Train station work begins
Officials break ground on long-awaited project
Shovels finally touched dirt Monday as state officials broke ground on the first phase of upgrades to the Newark train station – a $50 million project that’s been years in the making.
The improvements to the Newark Regional Transportation Center, located just north of the University of Delaware’s STAR Campus off South College Avenue, include a redesigned parking lot, new station building and ADA-compliant highlevel platform.
During phase one of construction, which officially
kicked off Monday, New Castle-based Greggo and Ferrara will add more spaces to the existing parking lot and reconfigure the intersection on South College Avenue. The company won the contract after it submitted a $4.8 million bid.
The phase is scheduled to be complete in early 2018.
The second phase – building the station – will start afterward and will take a year to 18 months to complete. The new station building with restrooms and a waiting area will replace the current ticket window and serve as a place to welcome rail riders to Newark and the STAR Campus. According to officials, it will have a green roof and 60 covered bike parking spaces.
There are also plans to make the current platform more conducive for riders with disabilities and build a covered pedestrian bridge over one of the tracks, so riders will no longer have to cross over on makeshift pallets.
The new platform will sit between two tracks, allowing the station to accommodate two trains at the same time. The idea is to increase SEPTA service and eventually extend the MARC commuter rail line from Perryville, Md., to Newark so commuters can travel from Washington, D.C., to Philadelphia and also reach western Maryland and West Virginia.
The entire project is budgeted in DelDOT’s six-year capital program, and New Castle County, the city of Newark, University of Delaware and Wilmington Area Planning Council (WILMAPCO) are also chipping in, with the rest of the project funded by a $10 million grant from the Federal Tran- sit Administration.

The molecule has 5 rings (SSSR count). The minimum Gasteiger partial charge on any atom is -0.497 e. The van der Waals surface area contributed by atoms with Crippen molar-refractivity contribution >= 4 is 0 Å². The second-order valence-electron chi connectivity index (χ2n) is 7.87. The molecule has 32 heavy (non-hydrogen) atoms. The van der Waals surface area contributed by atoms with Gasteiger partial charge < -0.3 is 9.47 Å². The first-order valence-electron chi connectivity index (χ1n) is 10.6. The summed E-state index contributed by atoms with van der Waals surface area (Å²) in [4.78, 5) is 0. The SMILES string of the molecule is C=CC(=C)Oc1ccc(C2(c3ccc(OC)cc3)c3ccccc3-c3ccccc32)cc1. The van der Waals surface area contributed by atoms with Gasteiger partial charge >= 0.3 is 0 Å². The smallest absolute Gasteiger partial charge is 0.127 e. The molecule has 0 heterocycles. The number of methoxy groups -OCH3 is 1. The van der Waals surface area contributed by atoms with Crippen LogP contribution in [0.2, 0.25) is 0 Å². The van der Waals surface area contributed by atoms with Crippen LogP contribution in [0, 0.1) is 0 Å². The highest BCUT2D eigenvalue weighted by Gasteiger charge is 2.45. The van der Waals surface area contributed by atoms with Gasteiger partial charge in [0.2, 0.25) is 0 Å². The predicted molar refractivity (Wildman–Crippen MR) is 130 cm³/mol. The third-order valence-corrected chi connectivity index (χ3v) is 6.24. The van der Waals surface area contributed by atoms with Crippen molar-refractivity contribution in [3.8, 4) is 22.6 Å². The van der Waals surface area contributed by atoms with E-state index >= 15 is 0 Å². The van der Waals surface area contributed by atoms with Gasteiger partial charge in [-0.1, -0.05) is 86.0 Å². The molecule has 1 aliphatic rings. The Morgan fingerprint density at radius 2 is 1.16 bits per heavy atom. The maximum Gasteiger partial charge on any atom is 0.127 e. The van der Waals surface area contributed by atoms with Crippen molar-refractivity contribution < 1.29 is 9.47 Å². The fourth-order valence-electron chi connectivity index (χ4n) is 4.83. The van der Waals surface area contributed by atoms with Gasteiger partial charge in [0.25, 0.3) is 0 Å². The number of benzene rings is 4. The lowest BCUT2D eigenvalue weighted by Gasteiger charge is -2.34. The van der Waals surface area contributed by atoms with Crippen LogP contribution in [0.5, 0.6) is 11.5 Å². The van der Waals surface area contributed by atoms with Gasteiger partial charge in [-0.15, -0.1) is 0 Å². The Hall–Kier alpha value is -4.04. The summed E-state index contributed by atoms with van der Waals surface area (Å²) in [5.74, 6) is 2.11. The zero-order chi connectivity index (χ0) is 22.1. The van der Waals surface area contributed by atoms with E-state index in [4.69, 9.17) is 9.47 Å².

Gov. John Carney said Monday he is impressed with the collaboration and looking forward to seeing how the improved station will add to the potential of the STAR Campus, calling the project “a great marriage.”
He recalled the smell of paint wafting from the Chrysler assembly plant, which produced millions of cars there from 1957 until 2008, when Chrysler shuttered the factory due to a plummeting economy. The next year, the university bought the 272-acre site, renaming it the Science, Technology and Advanced Research (STAR) Campus, and demolished most of the buildings.
Carney said the paint smell meant thousands of people had jobs, and that brought him joy, but times have changed and the STAR Campus is now one of the most attractive up-and-coming economic sites in the state.
“It used to be the smell of paint that got you excited; now it’s the sound of commuter trains going on behind me,” Carney said.
Sen. Tom Carper also touched on the significance of Chrysler, adding that he fought hard to keep the plant in Newark when he was governor from 1993 to 2001. He said he still remembers the day the plant was demolished.
“It was painful and still is, but out of adversity comes opportunity,” he said, referring to the plans for the train station and STAR Campus.
After Monday’s groundbreaking ceremony, Mayor Polly Sierer said she’s looking forward to the project not only creating new construction jobs, but also increasing opportunities for Newarkers and UD students.
She said she’s proud New- ark is a part of the partnership between the state, UD and county and that the city is helping make this station a reality.
“They should all be very proud and honored that a regional transportation center is coming to the city of Newark,” Sierer said.
“It puts us on the map,” she added.
State, county and city officials dig shovels into a pile of dirt Monday, officially kicking off the first phase of upgrades to the Newark train station.
An artist’s rendering of the Newark train station shows a new station building with bathrooms, a waiting area, ticket window and small pedestrian bridge.